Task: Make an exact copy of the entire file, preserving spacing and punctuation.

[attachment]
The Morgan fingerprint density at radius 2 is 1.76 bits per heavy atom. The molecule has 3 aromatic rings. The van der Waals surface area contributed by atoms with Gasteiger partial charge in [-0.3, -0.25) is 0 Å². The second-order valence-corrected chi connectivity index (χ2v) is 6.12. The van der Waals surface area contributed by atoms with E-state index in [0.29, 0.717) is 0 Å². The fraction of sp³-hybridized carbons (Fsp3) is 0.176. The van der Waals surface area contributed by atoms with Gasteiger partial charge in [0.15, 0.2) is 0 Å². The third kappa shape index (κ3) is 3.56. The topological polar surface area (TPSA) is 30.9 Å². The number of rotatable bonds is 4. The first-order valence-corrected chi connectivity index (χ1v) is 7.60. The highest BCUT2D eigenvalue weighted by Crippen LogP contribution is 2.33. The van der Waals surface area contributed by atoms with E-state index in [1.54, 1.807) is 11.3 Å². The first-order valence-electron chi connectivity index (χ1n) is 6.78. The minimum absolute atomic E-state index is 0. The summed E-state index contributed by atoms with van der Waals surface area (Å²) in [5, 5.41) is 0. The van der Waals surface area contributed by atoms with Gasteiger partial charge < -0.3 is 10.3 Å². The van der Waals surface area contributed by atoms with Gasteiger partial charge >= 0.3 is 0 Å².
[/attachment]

The Morgan fingerprint density at radius 2 is 1.76 bits per heavy atom. The molecule has 3 aromatic rings. The van der Waals surface area contributed by atoms with Gasteiger partial charge in [-0.3, -0.25) is 0 Å². The second-order valence-corrected chi connectivity index (χ2v) is 6.12. The van der Waals surface area contributed by atoms with E-state index in [0.29, 0.717) is 0 Å². The fraction of sp³-hybridized carbons (Fsp3) is 0.176. The van der Waals surface area contributed by atoms with Gasteiger partial charge in [0.15, 0.2) is 0 Å². The third kappa shape index (κ3) is 3.56. The topological polar surface area (TPSA) is 30.9 Å². The number of rotatable bonds is 4. The first-order valence-corrected chi connectivity index (χ1v) is 7.60. The highest BCUT2D eigenvalue weighted by Crippen LogP contribution is 2.33. The van der Waals surface area contributed by atoms with E-state index in [1.54, 1.807) is 11.3 Å². The first-order valence-electron chi connectivity index (χ1n) is 6.78. The minimum absolute atomic E-state index is 0. The summed E-state index contributed by atoms with van der Waals surface area (Å²) in [5, 5.41) is 0. The van der Waals surface area contributed by atoms with Gasteiger partial charge < -0.3 is 10.3 Å². The van der Waals surface area contributed by atoms with Gasteiger partial charge >= 0.3 is 0 Å².